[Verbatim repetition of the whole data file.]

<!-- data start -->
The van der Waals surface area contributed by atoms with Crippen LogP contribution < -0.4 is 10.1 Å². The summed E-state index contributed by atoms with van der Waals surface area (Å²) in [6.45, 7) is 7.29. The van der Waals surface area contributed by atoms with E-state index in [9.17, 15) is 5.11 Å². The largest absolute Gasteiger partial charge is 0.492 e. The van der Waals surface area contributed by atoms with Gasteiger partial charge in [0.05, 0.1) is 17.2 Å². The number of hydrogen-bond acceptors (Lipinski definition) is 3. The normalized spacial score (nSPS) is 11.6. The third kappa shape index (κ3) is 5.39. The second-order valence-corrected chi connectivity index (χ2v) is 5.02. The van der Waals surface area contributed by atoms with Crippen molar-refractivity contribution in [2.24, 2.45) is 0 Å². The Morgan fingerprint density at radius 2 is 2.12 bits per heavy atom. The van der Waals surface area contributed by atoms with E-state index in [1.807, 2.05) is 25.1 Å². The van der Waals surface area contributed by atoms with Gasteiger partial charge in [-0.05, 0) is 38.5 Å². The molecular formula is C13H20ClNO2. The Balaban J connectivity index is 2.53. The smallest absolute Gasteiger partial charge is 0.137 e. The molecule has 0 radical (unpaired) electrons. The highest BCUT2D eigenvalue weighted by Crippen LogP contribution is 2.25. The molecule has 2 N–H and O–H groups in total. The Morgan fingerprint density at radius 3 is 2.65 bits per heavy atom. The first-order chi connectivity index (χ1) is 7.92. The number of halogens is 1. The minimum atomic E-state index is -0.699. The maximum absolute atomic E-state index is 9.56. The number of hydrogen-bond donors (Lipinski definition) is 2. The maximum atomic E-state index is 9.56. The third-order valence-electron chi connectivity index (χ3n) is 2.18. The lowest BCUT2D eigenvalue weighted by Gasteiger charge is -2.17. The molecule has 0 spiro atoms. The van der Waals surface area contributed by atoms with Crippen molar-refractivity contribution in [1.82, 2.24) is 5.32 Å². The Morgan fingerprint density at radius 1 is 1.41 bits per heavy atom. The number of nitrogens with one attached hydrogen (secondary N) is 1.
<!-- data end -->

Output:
The van der Waals surface area contributed by atoms with Crippen LogP contribution < -0.4 is 10.1 Å². The summed E-state index contributed by atoms with van der Waals surface area (Å²) in [6.45, 7) is 7.29. The van der Waals surface area contributed by atoms with E-state index in [9.17, 15) is 5.11 Å². The largest absolute Gasteiger partial charge is 0.492 e. The van der Waals surface area contributed by atoms with Gasteiger partial charge in [0.05, 0.1) is 17.2 Å². The number of hydrogen-bond acceptors (Lipinski definition) is 3. The normalized spacial score (nSPS) is 11.6. The third kappa shape index (κ3) is 5.39. The second-order valence-corrected chi connectivity index (χ2v) is 5.02. The van der Waals surface area contributed by atoms with Crippen molar-refractivity contribution in [2.24, 2.45) is 0 Å². The Morgan fingerprint density at radius 2 is 2.12 bits per heavy atom. The van der Waals surface area contributed by atoms with E-state index in [1.807, 2.05) is 25.1 Å². The van der Waals surface area contributed by atoms with Gasteiger partial charge in [-0.05, 0) is 38.5 Å². The molecular formula is C13H20ClNO2. The Balaban J connectivity index is 2.53. The smallest absolute Gasteiger partial charge is 0.137 e. The molecule has 0 radical (unpaired) electrons. The highest BCUT2D eigenvalue weighted by Crippen LogP contribution is 2.25. The molecule has 2 N–H and O–H groups in total. The Morgan fingerprint density at radius 3 is 2.65 bits per heavy atom. The first-order chi connectivity index (χ1) is 7.92. The number of halogens is 1. The minimum atomic E-state index is -0.699. The maximum absolute atomic E-state index is 9.56. The number of hydrogen-bond donors (Lipinski definition) is 2. The maximum atomic E-state index is 9.56. The third-order valence-electron chi connectivity index (χ3n) is 2.18. The lowest BCUT2D eigenvalue weighted by Gasteiger charge is -2.17. The molecule has 0 spiro atoms. The van der Waals surface area contributed by atoms with Crippen molar-refractivity contribution in [1.82, 2.24) is 5.32 Å². The Morgan fingerprint density at radius 1 is 1.41 bits per heavy atom. The number of nitrogens with one attached hydrogen (secondary N) is 1.